The executives who run America’s chicken industry might not want you to read this article. Spokesmen at the five biggest companies refused to show me the farms where their suppliers raise the chickens you eat, so that I could see firsthand how they treat them. They refused to show me the slaughterhouses, so I could see how the companies dispatch them. Executives even refused to talk to me about how they raise and kill chickens.
Maybe it’s because they realize that the entire food industry is being kicked and shoved toward transforming the way it treats animals—and chicken executives are making a last-ditch effort to resist.
Consider: In the first year of the millennium, McDonald’s ordered the huge beef slaughterhouses that supply its Big Macs to revamp their methods, after investigative reports revealed that many cattle become frantic during their final minutes, and that workers were even hacking up some animals that were still alive. Today, the chain’s cattle have to be calm as they march to their deaths; if they moo too much, the slaughterhouse could lose McDonald’s business.
Last November, while the rest of the nation was voting to change the face of Congress, citizens in Arizona were casting their ballots to help pigs. By an overwhelming margin, they passed the Humane Treatment of Farm Animals Act—which prohibits local growers from using the standard industry practice of raising sows in confinement pens so tiny that the animals can’t even turn around.
In January, executives at America’s top hog producer, Smithfield Foods, stunned competitors by vowing to phase out all their confinement pens across the country. Their sows can now amble around. And in March, Burger King promised to buy as many pigs as possible from farms that don’t confine them and as many eggs as possible produced by cage-free hens.
These are astonishing developments—especially when you consider that only ten years ago, industry leaders shrugged off the animal-welfare movement as the province of kooks. “The Smithfield announcement is huge,” says Joy Mench, who runs the Center for Animal Welfare at the University of California at Davis. But Mench says these steps are still just a beginning. The new policies don’t even touch the species that suffers most on our culinary behalf. The food industry slaughtered roughly 30 million cattle last year, according to the USDA National Agricultural Statistics Service. And 100 million hogs. But people in this country also ate nearly 9 billion chickens.
Which is why People for the Ethical Treatment of Animals (PETA) decided, four years ago, to inaugurate an international campaign against fast-food giant KFC. They’ve been chanting and picketing outside KFCs from Manhattan to Missouri, and as far away as Malaysia, ever since. Of course, KFC and its parent company, Yum! Brands, didn’t invent the factory methods that treat most meat chickens like parts on an assembly line—that started more than half a century ago. But KFC buys a reported 850 million chickens per year (a number the company will not confirm), so PETA argues that if the giant would order its suppliers to treat the animals better, the other megacorporations would be obliged to follow suit.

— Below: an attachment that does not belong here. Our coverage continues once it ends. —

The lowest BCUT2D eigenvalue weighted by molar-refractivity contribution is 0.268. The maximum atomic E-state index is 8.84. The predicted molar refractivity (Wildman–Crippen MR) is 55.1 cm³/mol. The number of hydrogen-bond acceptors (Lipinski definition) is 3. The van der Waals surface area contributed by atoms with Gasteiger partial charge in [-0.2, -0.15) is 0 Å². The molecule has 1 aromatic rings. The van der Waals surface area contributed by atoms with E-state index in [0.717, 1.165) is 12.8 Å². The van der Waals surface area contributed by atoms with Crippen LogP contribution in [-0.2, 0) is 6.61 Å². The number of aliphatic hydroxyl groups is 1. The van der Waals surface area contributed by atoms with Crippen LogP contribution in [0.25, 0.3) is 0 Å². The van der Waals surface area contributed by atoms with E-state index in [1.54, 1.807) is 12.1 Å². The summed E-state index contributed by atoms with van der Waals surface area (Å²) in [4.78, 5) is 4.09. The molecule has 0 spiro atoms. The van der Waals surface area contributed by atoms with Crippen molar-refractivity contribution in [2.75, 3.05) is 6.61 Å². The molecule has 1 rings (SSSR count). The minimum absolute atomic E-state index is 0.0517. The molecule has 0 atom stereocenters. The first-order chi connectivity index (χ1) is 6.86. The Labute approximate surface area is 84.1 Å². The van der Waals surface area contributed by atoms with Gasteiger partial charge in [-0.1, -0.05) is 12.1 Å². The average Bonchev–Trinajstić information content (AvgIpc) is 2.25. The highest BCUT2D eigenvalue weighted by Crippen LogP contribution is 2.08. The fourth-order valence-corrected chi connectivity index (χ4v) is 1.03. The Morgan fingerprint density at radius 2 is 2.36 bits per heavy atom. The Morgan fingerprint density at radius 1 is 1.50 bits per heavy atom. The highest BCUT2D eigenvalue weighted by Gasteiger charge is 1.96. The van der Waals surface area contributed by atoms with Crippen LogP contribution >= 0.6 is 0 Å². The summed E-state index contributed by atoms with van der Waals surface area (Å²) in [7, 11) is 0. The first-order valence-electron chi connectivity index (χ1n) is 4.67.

KFC’s executives aren’t budging. They insist they’re already “committed to the well-being and humane treatment of chickens”—and the company’s president, Gregg Dedrick, has denounced PETA’s campaign as “nothing short of corporate terrorism.” True, the Norfolk, Virginia–based PETA, which was founded in 1980 to “establish and defend the rights of animals,” has become infamous for outrageous stunts such as giving children plastic farm animals drenched with fake blood. But when it comes to meat chickens, called “broilers,” some of the world’s most respected animal scientists agree that the industry doesn’t have to treat the birds as harshly as it does. They say it could switch to more humane methods, almost immediately—and the changes might not even make chicken dinners more expensive.
To understand what kind of changes are possible, we need to see how the typical chicken gets treated now. Be forewarned: The story of an industrial chicken’s life that follows, based on interviews with leading scientists and industry sources, is not for the faint of heart.
The scene begins as a semi pulls onto a “grow-out farm” in a leading poultry state like Georgia or Arkansas and unloads 20,000 chicks into a shed the length of a football field and the width of a suburban home. The chicks are no more than a day old. Contrary to popular belief, they do have room enough to strut and flex their wings—but not much. Thanks to decades of targeted breeding and newfangled feed, today’s chickens gain as many pounds in their roughly six-week life as their ancestors did in four months in the 1950s.
When the chickens weigh four to seven pounds, a team of “catchers” wades into the flock and rounds them up. A typical catcher nabs up to five squawking birds at a time in each hand, by grabbing their legs and yanking them upside down, and then stuffs them into crates and loads them onto a truck. When the truck arrives at the slaughterhouse, forklifts transfer the crates to a conveyor belt, which dumps the chickens out of their cages so they fall as far as several feet onto an assembly line. Again, workers grab the birds by their legs, flip them upside down, and jam their feet into metal shackles.
Next, the automated line dips the chickens’ heads into an electrified bath meant to render them unconscious. Then the shackles carry them, still upside down, to a whirling blade designed to slice their necks. The birds bleed to death (at least in theory) as they move to a scalding water bath, which loosens their feathers, and workers begin to disembowel them.